In Holton Township, Michigan, Isaiah Hill, a 6-year-old -- the same age as my own son -- died when he was ejected from the car after a crash. He was not restrained at all. No booster or seat belt. His mother, 24-year-old Sheena Joslin, was driving in inclement weather when her car crossed the middle line and struck an oncoming vehicle. Isaiah's 1-month-old brother Peyton was also ejected, but was in his car seat. The seriousness of Peyton's injuries are unknown.
We may never know why this mom didn't have 6-year-old Isaiah in a booster and secured by a seat belt. But we do know Isaiah's life is over. He will never graduate kindergarten. He will never grow up. He will never get married. He will never have children. He will never smile one more time, ever. He is DEAD.
Booster and car seat safety is so important. Children's lives depend on moms and dads and caretakers taking the time to educate themselves about how to secure kids in the car so in the event of an accident, they are given the best chance to survive it. And yet, people went crazy and got upset with the announcement of the National Highway Traffic Safety Association and the American Academy of Pediatrics updated booster and car seat recommendations that toddlers stay rear-facing as long as their convertible (not infant) car seat allows, until 2 as a bare minimum. And that children need to stay in a belt-positioning booster until they are at least 4'9" tall, AND 8 years old -- which is law in many states already, including Michigan where Isaiah lived and died.
That's the reason these new recommendations are finally out there, not to punish moms or make your life difficult. It's not a conspiracy by car seat companies in an attempt to make you spend more money, but it's so your child doesn't end up bleeding out on the pavement or the hospital bed.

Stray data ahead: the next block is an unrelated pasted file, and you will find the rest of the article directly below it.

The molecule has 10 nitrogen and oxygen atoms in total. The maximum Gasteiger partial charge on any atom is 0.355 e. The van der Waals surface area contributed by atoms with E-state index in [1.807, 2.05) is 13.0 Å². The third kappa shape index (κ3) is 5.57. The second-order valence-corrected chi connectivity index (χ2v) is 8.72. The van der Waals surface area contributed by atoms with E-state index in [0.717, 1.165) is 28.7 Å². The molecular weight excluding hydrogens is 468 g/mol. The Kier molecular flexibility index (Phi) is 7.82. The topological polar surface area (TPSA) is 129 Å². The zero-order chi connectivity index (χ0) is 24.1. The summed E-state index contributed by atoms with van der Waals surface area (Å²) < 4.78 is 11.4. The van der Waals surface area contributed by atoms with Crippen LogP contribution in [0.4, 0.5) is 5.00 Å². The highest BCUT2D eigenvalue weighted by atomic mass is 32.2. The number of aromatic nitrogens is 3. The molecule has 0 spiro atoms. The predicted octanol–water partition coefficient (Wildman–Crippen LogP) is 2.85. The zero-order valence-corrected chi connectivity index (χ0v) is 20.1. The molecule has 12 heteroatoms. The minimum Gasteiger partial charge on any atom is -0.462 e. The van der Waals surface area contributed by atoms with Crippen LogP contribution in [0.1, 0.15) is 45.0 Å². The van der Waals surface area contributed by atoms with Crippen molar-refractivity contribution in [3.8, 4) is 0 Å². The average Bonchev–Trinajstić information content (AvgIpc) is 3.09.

So to clear up some confusion, these are the rules for boosters:
Your child has to be 8 years old. No matter how tall or heavy they are. This is due to the development of their hip bones and spine. Their bones have to be able to take the impact from a seatbelt, which distributes it less evenly than a 5-point harness, and in different locations.
Your child has to be 4'9" AND 8 years old. If they hit 4'9" at 6 or 7, they still need to be in a booster until they get to be 8. This is to help them at least be in the bare minimum range of the lowest average adults, since seatbelts are designed to fit adults, not children (and in Europe, according to a Safe Kids expert, smaller adults do use boosters).
If your kiddo hits their 8th birthday and is 4'9", congrats! Now all you have to do is the 5-Point Test to make sure they fit safely!
- Can your child sit with their back flat against the back of the seat?
- Do their legs bend comfortably past the edge of the seat?
- Does the belt cross between the neck and shoulder?
- Is the lap belt as low as possible, across the tops of thighs and hip bones?
- Can the child stay seated like this the whole trip?
If the answer is no to ANY of those, your kiddo just isn't ready yet. If they won't leave the belt where it belongs, slouch, or fall asleep a lot, they are much safer AND likely to be way more comfortable in a booster. If the belt rides up on their belly, they risk damage to the internal organs, and if it ends up on their neck, it can crush their esophagus and trachea. Not good. Have you had the belt rub on your neck before? Ouch!
Many moms are concerned about finding a booster that fits a larger kid -- don't be. Ask a car seat tech or advocate about the best fitting seat for your child and your budget. Prices vary from $13 for a Harmony Juvenile booster (yes, seriously) to $300 for a Sunshine Kids Monterey booster. I've got a $70 Britax Parkway SG that my 5'9" husband fits into so finding one that fits until your child is big enough to go without just isn't a problem with the seats out there.
When the risk is death, like 6-year-old Isaiah whose mom didn't make sure he was restrained properly for whatever reason, is that $13, probably what you spend at Starbucks in one trip, really worth gambling your child's life over? Yeah, didn't think so.